This is the introduction to the book, "Team Positive: How to Build Support for Someone Coping with a Chronic Illness," which addresses how to cope with a health condition and how those who love you can provide compassionate support during your quest. The primary objective of Team Positive is to help you—hero and caregiver—find new ways to work together as you navigate a life-changing diagnosis.
If you’re reading this book, my guess is that it’s because something catastrophic has just happened to you or somebody that you love, somebody in your family, your spouse, your brother or sister, your child. It might even be a close acquaintance or friend. Life as you knew it is no longer the same.
Perhaps there has been a serious diagnosis such as a chronic illness like Crohn’s, Alzheimer’s, or Parkinson’s; a chronic condition like fibromyalgia or dementia; or a life-threatening situation like cancer. All of these situations and the after-effects that will occur are both difficult to experience and address.
This book has been designed with these factors in mind. It has also been written because of a lack of resources designed to address how both the individual with a dire diagnosis and the caregivers should proceed in the face of such a challenge.
Team Positive is an educational and support program designed to give you and those involved the framework and tools to expand everyone’s capacities and perspectives. When used, these approaches have been found to ensure greater resilience during an incredibly challenging time. The main concepts you will learn about are the following:
- The Pyramid of Support: A basic understanding of the structure of support not only for the person with the illness but for the main caregivers as well.
- The Four Main Life Engagement Areas: A simple way to ensure a balanced approach to living while managing one’s physical, mental, and emotional energy.
- The Life Map: Designed to help identify personal barriers, your typical responses, and what truly matters in such a challenging situation to provide you with both direction and motivation.
- Coping Skills: I have included dozens of concepts, some brief and others more robust, that can help address various forms of distress and uncertainty.
- Communication Guidelines: Different considerations and explanations for how to engage with team members to increase compassionate support.
I’m a licensed mental health counselor with over twenty years of experience in the mental, educational, and behavioral health fields working to help individuals, couples, and families address chronic health, anxiety, and adjustment issues. This includes those dealing with anxiety and depression brought on by the unrelenting stress of such challenging situations.
I am adept in using Acceptance and Commitment Therapy (ACT), Solution-Focused Brief Therapy (SFBT), and Integral Psychotherapy (IP) approaches to increase client awareness and emotional flexibility. You can expect many of the tools and concepts commonly utilized within my practice to be found within the following pages.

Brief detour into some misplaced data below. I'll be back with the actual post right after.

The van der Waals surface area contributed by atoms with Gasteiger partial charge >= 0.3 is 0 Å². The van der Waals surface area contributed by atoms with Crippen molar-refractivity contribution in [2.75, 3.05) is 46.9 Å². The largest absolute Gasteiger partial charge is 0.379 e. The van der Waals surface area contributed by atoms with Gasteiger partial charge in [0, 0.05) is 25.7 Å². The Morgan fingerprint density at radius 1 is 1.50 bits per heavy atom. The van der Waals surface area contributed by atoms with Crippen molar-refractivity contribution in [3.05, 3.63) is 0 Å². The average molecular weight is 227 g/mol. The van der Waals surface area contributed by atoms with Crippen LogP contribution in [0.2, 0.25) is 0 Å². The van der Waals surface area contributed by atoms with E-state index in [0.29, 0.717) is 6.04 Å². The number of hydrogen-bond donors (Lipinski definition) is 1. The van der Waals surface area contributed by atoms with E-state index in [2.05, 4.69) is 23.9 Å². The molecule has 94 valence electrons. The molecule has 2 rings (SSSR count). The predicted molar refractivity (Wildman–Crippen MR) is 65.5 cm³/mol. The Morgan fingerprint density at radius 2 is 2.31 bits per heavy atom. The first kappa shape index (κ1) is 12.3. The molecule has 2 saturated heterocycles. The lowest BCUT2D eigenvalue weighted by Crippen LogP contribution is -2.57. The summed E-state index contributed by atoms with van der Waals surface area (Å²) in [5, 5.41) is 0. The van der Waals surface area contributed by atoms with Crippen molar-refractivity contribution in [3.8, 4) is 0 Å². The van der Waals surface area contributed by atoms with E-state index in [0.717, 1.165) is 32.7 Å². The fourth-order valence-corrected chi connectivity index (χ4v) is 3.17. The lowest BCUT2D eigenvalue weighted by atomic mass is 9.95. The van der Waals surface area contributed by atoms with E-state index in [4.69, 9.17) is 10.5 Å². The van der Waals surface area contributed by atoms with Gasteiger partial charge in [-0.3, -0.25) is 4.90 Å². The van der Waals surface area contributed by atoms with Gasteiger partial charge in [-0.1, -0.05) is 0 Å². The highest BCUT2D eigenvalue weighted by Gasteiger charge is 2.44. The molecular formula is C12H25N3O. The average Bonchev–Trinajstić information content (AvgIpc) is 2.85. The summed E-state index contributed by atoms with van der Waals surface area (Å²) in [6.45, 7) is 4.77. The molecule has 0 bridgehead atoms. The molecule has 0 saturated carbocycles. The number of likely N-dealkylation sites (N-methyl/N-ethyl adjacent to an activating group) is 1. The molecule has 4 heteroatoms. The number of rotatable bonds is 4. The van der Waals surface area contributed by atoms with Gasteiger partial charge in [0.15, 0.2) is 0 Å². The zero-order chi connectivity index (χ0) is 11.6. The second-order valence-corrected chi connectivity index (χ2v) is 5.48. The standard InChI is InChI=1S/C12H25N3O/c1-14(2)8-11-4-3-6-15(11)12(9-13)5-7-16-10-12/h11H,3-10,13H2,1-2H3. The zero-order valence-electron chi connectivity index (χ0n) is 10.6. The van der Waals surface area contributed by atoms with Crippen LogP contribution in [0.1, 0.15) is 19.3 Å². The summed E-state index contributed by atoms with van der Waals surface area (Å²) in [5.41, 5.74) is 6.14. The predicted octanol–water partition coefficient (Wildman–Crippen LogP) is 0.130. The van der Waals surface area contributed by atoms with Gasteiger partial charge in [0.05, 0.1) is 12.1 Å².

More importantly, though, is that I’ve had to deal with this experience personally three times in my life. First was my own experience, as a sixth grader, in and out of the hospital for several years. Doctors were never quite sure what was causing my illness, but the diagnosis ranged from Crohn’s disease to simply being lactose intolerant. The second event was when my father was diagnosed with cancer, and the third was when my wife started to become extremely sick and lost a lot of weight, and we didn’t know why. It took the medical community three months to figure out it was Crohn’s.
In all of these cases, especially the latest two, we found ourselves wondering how to engage with such challenges. How do we bounce back? It was difficult to see a framework to help us through it all. The kicker for me was that these last two events happened back to back. Just as one situation stabilized with my father and came under control with promising results, the next case arose with my wife.
Fortunately for all of us involved in these scenarios, our belief system and outlook, professional experience, and, for the most recent two challenges, my training as a mental health counselor and patient educator provided us with the resources to develop a useful support system. This approach, though not fully recognized until after the experience with my father was completed, worked in supporting the hero—the person dealing directly with the challenge—and provided a support system for all those who were involved.
This initial group, the original Team Positive, also discovered a way to guide those outside the main support team who wanted to help, by coming up with rules of engagement and support systems and practices of their own. There are a lot of variables to consider in situations like these, and this book will walk you through the process of identifying and incorporating them into your support plan. It is also important to note that the original two heroes in this process, my father and wife, both contributed to the writing and editing of this book, adding more depth and consideration than I could do on my own.